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The Battle of the ‘Sopranos’ Podcasts

The stars of the series are revisiting their heyday. Which of these shows is the best fix for a superfan?

It’s a glorious time to be a superfan of The Sopranos, a series I can safely (and objectively) call the best in TV history. Debuting in 1999, slightly over 20 years ago, it has entered the sweet spot of nostalgia that calls for rewatching and reappraisal. Until it was postponed by coronavirus, creator David Chase’s prequel movie, The Many Saints of Newark, starring the late James Gandolfini’s son Michael as a young Tony Soprano, was slated for release this fall. Last November, a loyal following came together in New Jersey’s Meadowlands for the first-ever SopranosCon, organized by the curators of several Sopranos meme accounts. On top of all that, the stars have new podcasts.

A completist, of course, will have to listen to them all, absorbing every stray detail of the show’s mob and/or familial drama. But since not everyone has that kind of time, I settled in to try each one, and now I can give you an idea of the various experiences they offer. The good news is, whatever you love about the Sopranos, there’s a pod to match. 

Talking Sopranos, with Michael Imperioli and Steve Schirripa 

When you get Imperioli and Schirripa together — they played two of the most beloved Sopranos characters in Christopher Moltisanti and Bobby Baccalieri — the expectations are bound to run high. Maybe that’s why their podcast, the episode-by-episode breakdown Talking Sopranos, is a bit of a letdown. In aggregate, they don’t seem to have much to say about The Sopranos, either as a piece of art or from a behind-the-scenes vantage point.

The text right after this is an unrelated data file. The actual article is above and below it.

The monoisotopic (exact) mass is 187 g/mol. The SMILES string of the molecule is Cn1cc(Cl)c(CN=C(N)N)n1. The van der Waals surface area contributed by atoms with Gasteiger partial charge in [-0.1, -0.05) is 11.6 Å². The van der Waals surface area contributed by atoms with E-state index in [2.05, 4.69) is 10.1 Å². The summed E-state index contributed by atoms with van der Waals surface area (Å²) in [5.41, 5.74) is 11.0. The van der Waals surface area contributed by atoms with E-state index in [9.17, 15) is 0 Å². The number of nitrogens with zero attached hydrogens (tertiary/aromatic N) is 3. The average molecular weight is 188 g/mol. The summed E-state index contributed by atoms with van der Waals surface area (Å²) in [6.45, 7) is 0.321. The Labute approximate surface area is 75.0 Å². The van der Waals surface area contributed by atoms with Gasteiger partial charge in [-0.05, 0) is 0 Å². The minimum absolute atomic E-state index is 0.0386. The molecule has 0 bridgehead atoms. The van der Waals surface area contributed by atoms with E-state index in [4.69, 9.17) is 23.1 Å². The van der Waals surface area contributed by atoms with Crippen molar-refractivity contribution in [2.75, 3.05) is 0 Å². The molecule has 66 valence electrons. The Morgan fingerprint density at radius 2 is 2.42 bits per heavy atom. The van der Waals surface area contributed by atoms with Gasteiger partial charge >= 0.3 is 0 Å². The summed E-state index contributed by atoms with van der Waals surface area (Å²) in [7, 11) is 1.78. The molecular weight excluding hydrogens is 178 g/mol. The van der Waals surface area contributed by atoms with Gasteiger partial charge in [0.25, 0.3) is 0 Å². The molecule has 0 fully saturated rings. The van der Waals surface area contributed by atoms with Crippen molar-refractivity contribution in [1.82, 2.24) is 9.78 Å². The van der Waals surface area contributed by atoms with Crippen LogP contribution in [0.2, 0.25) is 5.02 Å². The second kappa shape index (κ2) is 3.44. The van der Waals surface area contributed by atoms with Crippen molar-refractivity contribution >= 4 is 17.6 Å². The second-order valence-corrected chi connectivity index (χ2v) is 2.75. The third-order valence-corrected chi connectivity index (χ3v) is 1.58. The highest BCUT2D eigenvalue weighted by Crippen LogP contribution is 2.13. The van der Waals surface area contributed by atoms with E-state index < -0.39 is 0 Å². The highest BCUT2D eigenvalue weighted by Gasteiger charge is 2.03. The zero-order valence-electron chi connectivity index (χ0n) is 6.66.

The episode I heard, dedicated to “Pax Soprana,” the sixth installment of the series’ first season, began with some familiar small-talk around coronavirus, then segued into a discussion of what either guy was watching in quarantine — which is how I found out that Imperioli loves the animated sitcom American Dad, while Schirripa harbors some inexplicable dislike of Guy Fieri. I’m disappointed on both counts! And if you’re gonna diss Fieri, you owe us the reason.

The hook for this outing was that David Chase had written some new, exclusive lines of dialogue in which the Sopranos ensemble “reacted” to the reality of the Covid-19 pandemic. He still knows how to inhabit those voices, but the line readings from Imperioli and Schirripa are unenthusiastic — as is the podcast itself, which drily recounts the plot of “Pax Soprana” beat for beat, adding negligible context.

Imperioli makes more of an effort to read the show, mentioning “great” shots, cuts, music choices, etc., whereas Schirripa is an interrupter, idly wondering whether a coincidence was deliberate, or a line was an ad-lib, but never knowing the answer. The chemistry and rhythm between these guys isn’t there, either, as Schirripa needs his co-star to unpack pretty basic subtext: When Imperioli mentions Tony Soprano’s Prozac-related impotence in conjunction with his dream about losing his penis, Schirripa marvels that he never would have made such a link. Conversation stumbles along the surface.